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Reviewed by Grant Leishman for Readers' Favorite
My Year at the Good Bean Café by EA Luetkemeyer is a work of literary fiction that teases its readers with its synchronicities and coincidences. When Adrian Lomachenko decides to quit the well-paying high life of his financial career in San Francisco and settle down to write in the quaint, quiet, artistic community of Jacksonville, Oregon, his primary task is to come up with a suitable idea for his first novel. As a man who has been the subject of unlikely and inexplicable events in his personal life, he determines that he will write one short story every month of the coming year that deals with the unusual and mysterious events that happen in people’s lives. Using interviews with the many local characters in the region as his inspiration and his muse called Miranda, he sets about putting together this literary work. Basing himself at the local eatery, the Good Bean Café, Adrian will find himself drawn into a tangled web of stories that somehow seem inextricably linked one to the other.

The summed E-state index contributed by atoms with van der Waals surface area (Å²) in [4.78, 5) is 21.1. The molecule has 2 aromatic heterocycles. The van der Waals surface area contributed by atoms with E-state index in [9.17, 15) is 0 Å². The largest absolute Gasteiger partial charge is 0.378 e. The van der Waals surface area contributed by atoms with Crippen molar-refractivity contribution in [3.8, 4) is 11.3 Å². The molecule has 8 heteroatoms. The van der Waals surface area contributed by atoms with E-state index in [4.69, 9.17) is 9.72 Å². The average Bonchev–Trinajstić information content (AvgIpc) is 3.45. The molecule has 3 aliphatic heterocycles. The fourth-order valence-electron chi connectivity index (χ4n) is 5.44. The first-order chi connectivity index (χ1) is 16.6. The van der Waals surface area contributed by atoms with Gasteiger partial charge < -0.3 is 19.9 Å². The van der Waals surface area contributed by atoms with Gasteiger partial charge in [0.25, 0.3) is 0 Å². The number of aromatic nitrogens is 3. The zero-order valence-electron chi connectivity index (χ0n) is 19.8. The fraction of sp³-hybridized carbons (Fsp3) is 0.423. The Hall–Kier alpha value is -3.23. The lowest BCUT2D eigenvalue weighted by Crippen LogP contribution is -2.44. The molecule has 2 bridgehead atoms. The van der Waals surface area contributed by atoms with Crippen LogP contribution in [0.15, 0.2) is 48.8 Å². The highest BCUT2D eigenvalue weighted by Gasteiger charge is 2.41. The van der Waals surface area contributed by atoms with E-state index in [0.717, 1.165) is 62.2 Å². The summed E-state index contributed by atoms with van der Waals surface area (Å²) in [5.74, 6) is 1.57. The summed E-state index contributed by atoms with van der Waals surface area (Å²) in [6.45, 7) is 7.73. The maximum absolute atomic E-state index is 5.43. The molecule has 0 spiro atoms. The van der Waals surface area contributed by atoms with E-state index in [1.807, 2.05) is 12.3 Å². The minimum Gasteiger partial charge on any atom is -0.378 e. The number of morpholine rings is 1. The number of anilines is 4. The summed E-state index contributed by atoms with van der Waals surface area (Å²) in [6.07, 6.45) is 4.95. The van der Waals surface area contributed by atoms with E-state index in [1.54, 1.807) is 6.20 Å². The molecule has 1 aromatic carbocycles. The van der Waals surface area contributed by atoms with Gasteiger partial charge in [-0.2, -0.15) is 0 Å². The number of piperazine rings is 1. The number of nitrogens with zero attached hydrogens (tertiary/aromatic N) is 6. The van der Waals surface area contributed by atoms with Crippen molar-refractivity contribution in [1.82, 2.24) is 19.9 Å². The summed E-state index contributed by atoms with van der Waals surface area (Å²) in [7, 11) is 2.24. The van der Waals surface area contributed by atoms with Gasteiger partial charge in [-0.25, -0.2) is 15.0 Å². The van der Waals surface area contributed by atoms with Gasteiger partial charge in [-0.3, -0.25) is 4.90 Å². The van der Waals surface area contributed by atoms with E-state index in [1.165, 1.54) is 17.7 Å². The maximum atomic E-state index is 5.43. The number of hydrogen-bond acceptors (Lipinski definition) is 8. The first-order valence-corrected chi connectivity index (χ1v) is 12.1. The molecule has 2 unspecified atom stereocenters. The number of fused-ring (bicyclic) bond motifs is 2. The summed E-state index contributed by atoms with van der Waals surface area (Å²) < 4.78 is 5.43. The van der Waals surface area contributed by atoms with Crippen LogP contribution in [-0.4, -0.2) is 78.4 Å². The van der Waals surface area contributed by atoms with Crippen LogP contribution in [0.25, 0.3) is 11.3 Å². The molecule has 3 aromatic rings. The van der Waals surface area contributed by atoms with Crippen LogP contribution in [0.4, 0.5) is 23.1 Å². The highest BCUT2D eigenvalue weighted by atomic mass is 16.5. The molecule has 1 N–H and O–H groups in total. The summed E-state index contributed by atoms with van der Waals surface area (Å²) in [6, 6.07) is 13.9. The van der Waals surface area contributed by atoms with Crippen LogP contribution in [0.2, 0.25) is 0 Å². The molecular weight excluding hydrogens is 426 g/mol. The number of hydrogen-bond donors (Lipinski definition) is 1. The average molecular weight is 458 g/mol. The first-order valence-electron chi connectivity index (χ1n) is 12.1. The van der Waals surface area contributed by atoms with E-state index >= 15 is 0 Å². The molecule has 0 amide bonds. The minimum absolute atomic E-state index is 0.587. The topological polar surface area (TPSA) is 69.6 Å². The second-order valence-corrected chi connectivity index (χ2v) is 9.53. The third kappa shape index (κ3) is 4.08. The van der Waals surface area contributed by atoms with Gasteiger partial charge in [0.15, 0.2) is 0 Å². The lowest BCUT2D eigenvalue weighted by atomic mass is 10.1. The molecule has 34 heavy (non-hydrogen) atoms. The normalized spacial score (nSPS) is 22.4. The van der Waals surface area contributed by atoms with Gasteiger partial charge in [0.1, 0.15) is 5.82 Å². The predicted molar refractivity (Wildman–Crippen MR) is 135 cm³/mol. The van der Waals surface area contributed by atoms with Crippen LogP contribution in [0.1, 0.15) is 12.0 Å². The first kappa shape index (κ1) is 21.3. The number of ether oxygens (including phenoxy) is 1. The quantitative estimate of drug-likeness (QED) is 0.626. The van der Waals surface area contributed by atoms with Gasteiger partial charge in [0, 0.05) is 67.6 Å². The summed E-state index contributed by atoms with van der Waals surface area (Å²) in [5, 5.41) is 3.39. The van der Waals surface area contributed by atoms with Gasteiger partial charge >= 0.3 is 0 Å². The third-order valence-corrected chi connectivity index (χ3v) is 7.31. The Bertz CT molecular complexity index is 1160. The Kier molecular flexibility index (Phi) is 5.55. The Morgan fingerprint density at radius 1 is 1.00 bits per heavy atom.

Although My Year at the Good Bean Café is essentially a collection of short stories, due to their coincidences and synchronicities, readers will make correlations that give the work a solidity as a whole that one wouldn’t normally find in a collection. Author EA Luetkemeyer employs several techniques to make one feel a part of Adrian Lomachenko’s exploration of the human condition. His personalizing of the reader is not something I’ve come across before but, as a literary device, it does draw the reader in and make the stories seem like a fireside chat with the characters. Although some of the tales may seem beyond inexplicable and more in the realm of fantasy, the author has an innate ability to convince you that even if these events didn’t happen, the characters themselves are convinced they did occur. As with any collection, there will be personal favorites amongst the twelve tales and, for me, my favorite narrative was November’s Ten Thousand Hours in Shadowland which examines the idea that great talent is sometimes nurtured outside the earthly realms of time and space, before being again released into the world. I found this premise fascinating. All the stories are great though and readers will find themselves chuckling and nodding at some of the mystifying synchronicities that appear. I loved this read and can highly recommend it.